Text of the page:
In much the same way as Ab-Soul's lyrical ferocity is strictly hit or miss, the production falls under the same umbrella. There's a nice variety to be had here, and it isn't necessarily because of the unusual format of the album, with segments of songs sandwiched at the ends of certain tracks because the artist, and more importantly label, couldn't promote a 20+ song album. It just so happens that when the production quality is at its peak, most creative, and most free-flowing, is when Ab-Soul is too. Mac Miller's beat-making alias Larry Fisherman pulls in a stunning exposition of top-notch sound distribution over the grimy, eery Ride Slow, which is comprised of two separate entities, each their own monster. It's here that, corny lines about fossils aside, we get Ab-Soul at his most creative, especially when paired with eccentric rapstar Danny Brown. And finally, the dramatic centerpiece on These Days, which only leaves the heart-driven listener thirsting for more, Closure. Once again, we're guided by miraculous production, which masters the art of simplicity and drives home Soul's message and emotion that much more, finally coming to terms with the catastrophic death of his then-girlfriend, Alori Joh.

The same formula applies to the second half of Just Have Fun. While the track itself remains one of the most enjoyable listens on the record, it’s the bottom portion that really captures lightning in a bottle, reciting an old gospel hymn over a live acoustic guitar that evokes such pain and emotion, something a large portion of These Days is either actively avoiding, or painfully missing. This is, regrettably, These Days’ biggest downfall; Ab-Soul’s avoidance of serious issues regarding his intriguing life in lieu of regurgitated topics of conversation in the rap community. Some have proposed that Soul’s intention was to mimic mainstream Hip-Hop, thus turning the album into a parody of sorts. While I see their intention, the motive just isn’t there. There’s no overall message to be had, no grand statement about the potential pitfalls in rap he’s impersonating, and it just honestly feels as if this was the record the Carson native wanted to make. While many of the tracks labor between decent and good, some great, I can’t say the same for the album as a whole, which, more than any other inclination, would mean that this would have faired better as a mixtape; a record devoid of a demanding subject matter, intended to release un-attached songs collectively. Just look at Dub Sac as a microcosm to the album. On one end we have a track about weed, on the other a look at the streets, neither in relation, sonically nor lyrically, and that is what most of the album relegates to.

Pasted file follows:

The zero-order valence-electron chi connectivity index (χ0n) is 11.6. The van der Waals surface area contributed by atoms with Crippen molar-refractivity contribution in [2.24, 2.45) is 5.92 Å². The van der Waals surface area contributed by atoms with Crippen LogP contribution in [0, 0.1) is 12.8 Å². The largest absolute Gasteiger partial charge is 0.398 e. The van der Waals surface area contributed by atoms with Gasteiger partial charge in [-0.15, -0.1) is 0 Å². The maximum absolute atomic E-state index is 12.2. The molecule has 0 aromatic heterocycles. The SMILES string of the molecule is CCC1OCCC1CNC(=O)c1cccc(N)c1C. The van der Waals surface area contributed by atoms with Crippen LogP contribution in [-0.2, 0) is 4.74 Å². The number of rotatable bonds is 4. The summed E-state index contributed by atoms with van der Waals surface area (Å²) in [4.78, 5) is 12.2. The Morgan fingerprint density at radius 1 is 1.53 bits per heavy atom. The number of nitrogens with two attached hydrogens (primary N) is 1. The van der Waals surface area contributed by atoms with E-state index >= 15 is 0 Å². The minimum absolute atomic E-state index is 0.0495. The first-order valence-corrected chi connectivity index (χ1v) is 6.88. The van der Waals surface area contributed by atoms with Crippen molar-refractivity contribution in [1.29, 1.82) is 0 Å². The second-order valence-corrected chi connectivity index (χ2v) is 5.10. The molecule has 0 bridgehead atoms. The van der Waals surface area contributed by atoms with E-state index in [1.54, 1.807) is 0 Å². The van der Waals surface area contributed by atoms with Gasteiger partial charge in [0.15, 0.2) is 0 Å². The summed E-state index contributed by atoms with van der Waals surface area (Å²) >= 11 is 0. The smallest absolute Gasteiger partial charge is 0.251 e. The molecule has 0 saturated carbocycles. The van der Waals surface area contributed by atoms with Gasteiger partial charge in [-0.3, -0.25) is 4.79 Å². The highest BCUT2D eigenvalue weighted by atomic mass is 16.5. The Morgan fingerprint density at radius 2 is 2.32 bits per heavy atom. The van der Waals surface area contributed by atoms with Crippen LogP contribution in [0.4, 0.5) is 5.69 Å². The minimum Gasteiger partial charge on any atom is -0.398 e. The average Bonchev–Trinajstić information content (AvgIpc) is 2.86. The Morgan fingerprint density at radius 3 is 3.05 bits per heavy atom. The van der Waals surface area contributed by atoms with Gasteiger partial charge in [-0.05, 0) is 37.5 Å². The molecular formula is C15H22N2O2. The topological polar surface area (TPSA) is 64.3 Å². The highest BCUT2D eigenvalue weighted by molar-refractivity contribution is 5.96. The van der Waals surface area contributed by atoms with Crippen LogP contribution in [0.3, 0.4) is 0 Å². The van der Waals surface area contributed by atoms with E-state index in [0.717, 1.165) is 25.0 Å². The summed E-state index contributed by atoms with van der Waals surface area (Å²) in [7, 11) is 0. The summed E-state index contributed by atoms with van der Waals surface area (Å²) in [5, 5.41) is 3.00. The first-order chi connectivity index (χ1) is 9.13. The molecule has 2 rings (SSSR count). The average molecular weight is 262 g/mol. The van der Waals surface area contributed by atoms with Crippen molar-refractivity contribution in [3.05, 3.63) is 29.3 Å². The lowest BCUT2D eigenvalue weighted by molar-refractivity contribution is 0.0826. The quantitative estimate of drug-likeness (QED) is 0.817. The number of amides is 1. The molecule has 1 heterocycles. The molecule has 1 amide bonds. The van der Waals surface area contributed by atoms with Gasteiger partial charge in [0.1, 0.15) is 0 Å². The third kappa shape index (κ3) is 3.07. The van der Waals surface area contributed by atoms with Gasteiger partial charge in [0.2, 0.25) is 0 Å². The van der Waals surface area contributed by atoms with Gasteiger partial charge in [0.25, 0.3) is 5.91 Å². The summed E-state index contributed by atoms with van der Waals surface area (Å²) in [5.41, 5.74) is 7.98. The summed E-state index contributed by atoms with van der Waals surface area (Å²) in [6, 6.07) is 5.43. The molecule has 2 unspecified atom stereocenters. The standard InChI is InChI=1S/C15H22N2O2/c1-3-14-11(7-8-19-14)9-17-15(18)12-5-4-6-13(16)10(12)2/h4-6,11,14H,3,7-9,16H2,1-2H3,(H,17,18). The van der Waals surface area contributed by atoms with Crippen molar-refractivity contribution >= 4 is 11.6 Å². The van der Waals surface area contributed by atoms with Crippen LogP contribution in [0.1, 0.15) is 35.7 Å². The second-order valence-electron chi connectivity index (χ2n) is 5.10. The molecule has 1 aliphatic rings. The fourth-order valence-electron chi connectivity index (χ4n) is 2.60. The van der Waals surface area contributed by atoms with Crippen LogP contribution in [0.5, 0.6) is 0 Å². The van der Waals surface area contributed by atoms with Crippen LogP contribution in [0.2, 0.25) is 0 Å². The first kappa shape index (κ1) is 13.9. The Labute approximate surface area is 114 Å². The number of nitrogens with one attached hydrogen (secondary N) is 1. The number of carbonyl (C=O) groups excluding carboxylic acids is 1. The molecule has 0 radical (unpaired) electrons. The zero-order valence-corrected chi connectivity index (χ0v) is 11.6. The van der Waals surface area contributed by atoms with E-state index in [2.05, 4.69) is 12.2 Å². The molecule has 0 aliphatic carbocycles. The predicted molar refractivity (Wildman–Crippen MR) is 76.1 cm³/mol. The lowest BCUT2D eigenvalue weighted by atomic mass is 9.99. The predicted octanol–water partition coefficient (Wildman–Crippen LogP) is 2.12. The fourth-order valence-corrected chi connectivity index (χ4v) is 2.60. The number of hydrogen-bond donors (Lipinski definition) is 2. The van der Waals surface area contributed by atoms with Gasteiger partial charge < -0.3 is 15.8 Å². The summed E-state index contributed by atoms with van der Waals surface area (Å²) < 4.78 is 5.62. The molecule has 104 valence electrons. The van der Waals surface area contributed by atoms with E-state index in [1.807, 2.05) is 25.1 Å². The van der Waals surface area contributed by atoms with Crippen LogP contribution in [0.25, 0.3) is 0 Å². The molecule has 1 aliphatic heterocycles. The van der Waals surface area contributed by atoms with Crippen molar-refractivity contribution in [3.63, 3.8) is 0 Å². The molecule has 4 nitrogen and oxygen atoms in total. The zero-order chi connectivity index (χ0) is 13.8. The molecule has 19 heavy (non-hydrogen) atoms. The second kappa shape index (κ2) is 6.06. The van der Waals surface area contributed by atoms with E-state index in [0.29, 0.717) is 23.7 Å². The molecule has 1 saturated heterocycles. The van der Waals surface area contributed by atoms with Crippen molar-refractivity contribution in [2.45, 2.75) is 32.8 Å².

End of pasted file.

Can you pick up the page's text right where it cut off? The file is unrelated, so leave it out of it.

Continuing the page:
As a mixtape, Ab-Soul’s These Days is one of the best of the year. As an album, it’s one of the least cohesive, with not a touch of meaning for the piece as a whole. Following the record’s conclusion I was left wondering what exactly he was trying to get across, if anything, especially thanks to the towering messages presented on the cover. He wants us to compare him to Jesus, yet he raps about money, drugs and hoes, while simultaneously stating he’s better and above all that ludicrous behavior? It’s hard to take the TDE affiliate seriously when, in one song he’s damn-near crying over the loss of his long-time girlfriend to suicide, opening up emotionally to all of us, bearing the burden, yet follows that with Sapiosexual, with its chorus “let me fuck your mind,” spilling over the speakers as the listeners are attempting to gather their feelings from the previous. More than anything else, or at the very least, Ab-Soul gave us a handful of tracks this year that can be relished, whilst littering the gaps with filler of nonsensical content that amounts to nothing more than adding to the cover’s distasteful message.